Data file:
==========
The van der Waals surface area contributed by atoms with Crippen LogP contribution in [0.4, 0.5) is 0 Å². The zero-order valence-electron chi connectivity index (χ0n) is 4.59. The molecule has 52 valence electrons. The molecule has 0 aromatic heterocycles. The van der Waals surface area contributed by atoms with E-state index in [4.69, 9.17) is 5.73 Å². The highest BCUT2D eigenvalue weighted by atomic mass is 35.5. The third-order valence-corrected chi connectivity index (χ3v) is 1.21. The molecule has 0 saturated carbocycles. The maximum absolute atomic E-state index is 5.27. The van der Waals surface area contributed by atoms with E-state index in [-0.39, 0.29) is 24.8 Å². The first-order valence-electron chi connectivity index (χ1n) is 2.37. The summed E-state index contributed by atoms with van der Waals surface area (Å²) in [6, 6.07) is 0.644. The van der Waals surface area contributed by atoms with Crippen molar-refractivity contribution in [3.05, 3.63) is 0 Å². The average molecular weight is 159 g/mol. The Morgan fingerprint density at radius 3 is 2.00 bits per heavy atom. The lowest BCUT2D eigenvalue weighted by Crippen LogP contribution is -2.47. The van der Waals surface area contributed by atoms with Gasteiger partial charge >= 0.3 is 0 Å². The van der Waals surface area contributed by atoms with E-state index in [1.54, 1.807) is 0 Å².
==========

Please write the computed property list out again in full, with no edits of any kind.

The van der Waals surface area contributed by atoms with Crippen LogP contribution in [0.4, 0.5) is 0 Å². The zero-order valence-electron chi connectivity index (χ0n) is 4.59. The molecule has 52 valence electrons. The molecule has 0 aromatic heterocycles. The van der Waals surface area contributed by atoms with E-state index in [4.69, 9.17) is 5.73 Å². The highest BCUT2D eigenvalue weighted by atomic mass is 35.5. The third-order valence-corrected chi connectivity index (χ3v) is 1.21. The molecule has 0 saturated carbocycles. The maximum absolute atomic E-state index is 5.27. The van der Waals surface area contributed by atoms with E-state index in [-0.39, 0.29) is 24.8 Å². The first-order valence-electron chi connectivity index (χ1n) is 2.37. The summed E-state index contributed by atoms with van der Waals surface area (Å²) in [6, 6.07) is 0.644. The van der Waals surface area contributed by atoms with Crippen molar-refractivity contribution in [3.05, 3.63) is 0 Å². The average molecular weight is 159 g/mol. The Morgan fingerprint density at radius 3 is 2.00 bits per heavy atom. The lowest BCUT2D eigenvalue weighted by Crippen LogP contribution is -2.47. The van der Waals surface area contributed by atoms with Gasteiger partial charge >= 0.3 is 0 Å². The van der Waals surface area contributed by atoms with E-state index in [1.54, 1.807) is 0 Å².